By New Times
By Connor Radnovich
By Robrt L. Pela and Amy Silverman
By Ray Stern
By Keegan Hamilton
By Matthew Hendley
By Monica Alonzo
By Monica Alonzo
Newman says he'll take whatever he can get.
"To be honest, I knew my name was going to help in overcoming all the chits that Tony has over the years, doing people favors, and all the power that Carl [Kunasek] has over the years, doing people favors," Newman says. "It's a huge mountain, to overcome that chit network."
Newman's legal career has included work as a public defender and, before he came to Arizona, as a court administrator and consultant in California. He currently runs his own private law practice in Bisbee.
Newman is no political novice. A member of the state House for the past six years, he was the only Democratic sponsor of House Bill 2663, the Legislature's deregulation bill. Newman managed to get several amendments tacked onto the bill that provided for consumer education and protections for rural customers.
As a legislator, Newman staked out consumer protection as his turf. He once criticized a tax break for a satellite-TV facility as a giveaway to billionaire Rupert Murdoch. He also took a strong stand against a bill dubbed the "Polluter Protection Act" because it enabled companies to escape fines for environmental hazards. He criticized the Republican majority's support of random drug testing in businesses, in terms so strong he later apologized on the House floor.
State Representative John Loredo, a Phoenix Democrat, has counted Newman as a friend since Loredo came to the Legislature two years ago.
"Paul's relentless in representing people who don't usually have a voice," he says. "He's always very outspoken, and he'll press his issue no matter how much it aggravates the other side of the aisle, and that's exactly what we need in the corporation commission."
Loredo recalls Newman's clashes with Marilyn Jarrett, the Republican chair of the States Rights committee. Jarrett once ruled that Newman couldn't question any witnesses before the committee, just to keep him quiet. House Speaker Jeff Groscost and House Minority Leader Art Hamilton had to be called to smooth things over.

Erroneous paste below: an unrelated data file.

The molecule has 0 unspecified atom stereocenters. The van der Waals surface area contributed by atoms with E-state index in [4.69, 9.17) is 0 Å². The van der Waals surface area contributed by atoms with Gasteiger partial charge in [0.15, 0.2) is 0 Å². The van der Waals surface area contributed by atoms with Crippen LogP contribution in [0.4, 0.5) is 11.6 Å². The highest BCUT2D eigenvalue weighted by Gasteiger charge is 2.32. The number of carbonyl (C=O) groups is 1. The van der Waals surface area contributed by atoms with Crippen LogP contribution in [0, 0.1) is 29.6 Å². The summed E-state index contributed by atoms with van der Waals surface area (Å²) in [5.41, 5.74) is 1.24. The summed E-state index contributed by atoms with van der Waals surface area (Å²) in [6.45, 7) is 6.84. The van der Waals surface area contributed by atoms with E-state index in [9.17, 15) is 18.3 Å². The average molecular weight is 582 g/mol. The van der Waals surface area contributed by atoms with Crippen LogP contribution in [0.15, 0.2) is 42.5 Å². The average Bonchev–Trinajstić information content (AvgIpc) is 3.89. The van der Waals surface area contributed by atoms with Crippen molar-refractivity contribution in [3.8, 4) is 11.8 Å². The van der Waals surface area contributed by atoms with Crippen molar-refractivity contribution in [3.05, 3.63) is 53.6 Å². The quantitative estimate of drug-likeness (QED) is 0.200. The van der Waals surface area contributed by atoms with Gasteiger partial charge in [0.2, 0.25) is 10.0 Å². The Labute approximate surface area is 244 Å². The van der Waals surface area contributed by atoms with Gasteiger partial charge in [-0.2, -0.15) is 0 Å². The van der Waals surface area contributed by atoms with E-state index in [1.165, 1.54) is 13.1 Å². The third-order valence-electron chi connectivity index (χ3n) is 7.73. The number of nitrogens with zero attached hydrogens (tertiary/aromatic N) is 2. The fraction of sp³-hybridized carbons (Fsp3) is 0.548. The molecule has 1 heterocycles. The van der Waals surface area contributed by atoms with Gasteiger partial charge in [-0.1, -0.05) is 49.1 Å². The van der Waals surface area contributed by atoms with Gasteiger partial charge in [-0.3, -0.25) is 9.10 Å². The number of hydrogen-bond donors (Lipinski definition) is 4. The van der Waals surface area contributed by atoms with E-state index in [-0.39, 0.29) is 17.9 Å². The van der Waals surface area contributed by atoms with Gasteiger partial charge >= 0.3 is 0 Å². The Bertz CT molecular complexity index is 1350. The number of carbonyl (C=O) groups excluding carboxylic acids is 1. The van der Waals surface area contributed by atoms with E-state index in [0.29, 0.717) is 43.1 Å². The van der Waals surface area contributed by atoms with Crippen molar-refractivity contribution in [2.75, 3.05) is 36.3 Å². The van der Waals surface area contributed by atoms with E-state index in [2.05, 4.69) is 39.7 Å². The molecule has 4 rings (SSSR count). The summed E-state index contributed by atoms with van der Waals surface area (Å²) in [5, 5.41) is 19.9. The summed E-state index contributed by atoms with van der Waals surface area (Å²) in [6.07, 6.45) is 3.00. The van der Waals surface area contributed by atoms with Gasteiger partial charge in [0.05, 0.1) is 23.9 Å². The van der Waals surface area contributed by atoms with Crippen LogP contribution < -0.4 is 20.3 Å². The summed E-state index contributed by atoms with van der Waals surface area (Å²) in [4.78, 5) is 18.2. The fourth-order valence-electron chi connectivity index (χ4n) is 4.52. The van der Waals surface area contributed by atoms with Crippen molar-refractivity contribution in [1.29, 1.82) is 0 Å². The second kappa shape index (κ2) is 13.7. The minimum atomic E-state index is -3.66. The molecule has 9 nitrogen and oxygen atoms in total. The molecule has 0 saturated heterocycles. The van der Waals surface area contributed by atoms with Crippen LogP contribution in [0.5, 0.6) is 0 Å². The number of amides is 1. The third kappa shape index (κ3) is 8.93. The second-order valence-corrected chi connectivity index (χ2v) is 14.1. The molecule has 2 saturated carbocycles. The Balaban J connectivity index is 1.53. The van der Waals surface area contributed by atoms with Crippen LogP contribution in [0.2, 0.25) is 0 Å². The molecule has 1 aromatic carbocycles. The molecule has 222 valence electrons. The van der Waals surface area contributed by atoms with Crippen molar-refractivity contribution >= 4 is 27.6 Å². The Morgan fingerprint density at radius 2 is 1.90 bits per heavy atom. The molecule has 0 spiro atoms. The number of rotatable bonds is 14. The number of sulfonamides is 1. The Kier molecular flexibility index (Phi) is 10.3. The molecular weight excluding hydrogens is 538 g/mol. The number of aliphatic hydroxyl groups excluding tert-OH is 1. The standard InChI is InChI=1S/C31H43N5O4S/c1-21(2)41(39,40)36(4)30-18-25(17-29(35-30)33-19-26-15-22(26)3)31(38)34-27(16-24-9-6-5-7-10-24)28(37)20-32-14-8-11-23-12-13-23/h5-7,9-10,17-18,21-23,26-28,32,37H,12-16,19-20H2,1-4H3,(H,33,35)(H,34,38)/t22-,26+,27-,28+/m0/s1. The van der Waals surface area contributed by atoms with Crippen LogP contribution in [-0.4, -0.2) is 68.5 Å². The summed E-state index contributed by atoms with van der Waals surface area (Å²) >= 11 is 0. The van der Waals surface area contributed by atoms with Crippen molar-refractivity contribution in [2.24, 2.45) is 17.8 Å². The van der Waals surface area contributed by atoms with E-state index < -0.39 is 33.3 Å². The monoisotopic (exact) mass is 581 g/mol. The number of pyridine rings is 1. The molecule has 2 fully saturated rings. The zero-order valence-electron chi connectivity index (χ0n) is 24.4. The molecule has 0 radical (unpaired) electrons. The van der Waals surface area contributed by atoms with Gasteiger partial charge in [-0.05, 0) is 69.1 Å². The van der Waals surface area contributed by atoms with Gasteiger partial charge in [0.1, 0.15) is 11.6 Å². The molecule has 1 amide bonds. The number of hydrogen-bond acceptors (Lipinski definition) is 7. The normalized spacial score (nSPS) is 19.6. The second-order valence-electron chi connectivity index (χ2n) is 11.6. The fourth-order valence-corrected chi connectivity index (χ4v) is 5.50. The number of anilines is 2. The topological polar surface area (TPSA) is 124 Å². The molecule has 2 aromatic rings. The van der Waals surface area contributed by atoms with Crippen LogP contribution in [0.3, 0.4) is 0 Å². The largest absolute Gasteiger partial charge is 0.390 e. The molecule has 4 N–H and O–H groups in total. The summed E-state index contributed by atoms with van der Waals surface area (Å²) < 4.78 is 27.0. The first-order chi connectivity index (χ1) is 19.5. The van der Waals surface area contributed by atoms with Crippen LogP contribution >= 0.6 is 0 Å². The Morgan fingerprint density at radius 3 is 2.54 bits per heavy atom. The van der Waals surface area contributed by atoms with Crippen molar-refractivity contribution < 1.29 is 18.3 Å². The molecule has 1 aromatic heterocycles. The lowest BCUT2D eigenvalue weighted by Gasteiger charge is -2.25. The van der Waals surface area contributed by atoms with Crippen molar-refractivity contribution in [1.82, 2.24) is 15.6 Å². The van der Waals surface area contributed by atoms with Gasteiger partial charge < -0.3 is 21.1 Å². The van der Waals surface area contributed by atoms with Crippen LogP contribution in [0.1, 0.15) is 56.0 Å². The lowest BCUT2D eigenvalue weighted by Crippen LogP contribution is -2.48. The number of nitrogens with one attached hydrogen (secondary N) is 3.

"Everybody in that room was going to hear his point, whether the chairman wanted him to hear it or not," Loredo recalls. "What he had to say was usually on behalf of people who didn't have a lobbyist in the room. Regardless of the pressure, he was going to get his point across."
Jarrett, who confirms the incident, will only say about Newman, "If you think the corporation commission is interesting now, just wait until Paul gets there."
Newman's known for questioning opponents to the point of exhaustion. He even once earned the dubious honor of being the runner-up for "Biggest Windbag" by the Arizona Republic for his filibusterlike speaking style.
One on one, Newman comes off a lot better than he does in debates or speeches. He explains himself without bogging down as he did at the investors' luncheon debate.
Newman's motto for the campaign is "lower rates, better service." Consumers are going to need a lot more protection under deregulation, he argues, not less. Someone has to make sure that power is still reliable and affordable, and that's up to the commissioners.
He ticks off a list of measures he wants to implement if elected: an equitable solution to stranded costs "that doesn't favor utilities," funding for consumer education about deregulation, and an alternative energy portfolio that encourages investment in solar power.
Newman's passion for detail in these areas is almost comical, but Jennings says Newman's intellect is one of the best reasons to elect him.
"He's a smart guy, but I think you want a guy who's a little wonky," Jennings says. "He's got intelligence and a consumer orientation; and that's the purpose of the commission, to protect the consumer against the concentrated power of the utilities."
First, Newman has to convince people that there's even a reason to care.
With so many newcomers in the state, Newman may be a victim of the Democrats' success on the panel. There are a lot of people who don't remember the astronomical utility bills under the GOP-controlled commissions of the '70s and early '80s.
When the Republicans ruled the commission from 1975 to 1984, electric rates rose from 4 cents per kilowatt hour to 10 cents. From 1985 to 1994, under the Democrats, rates only went up a quarter of a cent. (Kunasek, however, blames the increases under the Republicans on the energy crisis and high interest rates.)
Voters finally reversed the trend in 1985 by electing Jennings and Marcia Weeks, another Democrat, who led a push for reform. The Republicans reclaimed the majority in 1996, when Weeks was replaced by Irvin.
"That's the difficulty for the Democrats today: The rates aren't skyrocketing, so you won't get a Republican crossing party lines to vote," says Weeks, who, like Jennings, is supporting Newman.
Today, rates are comparatively under control, thanks largely to the rates decided when Democrats were the majority. But under deregulation, rates could climb again.
"There's no threat to the public out there, but it gives the public time to get the Dems back in, because once those freezes are off . . . I'm worried what will happen," she says. "Is the consumer going to benefit at all from competition?"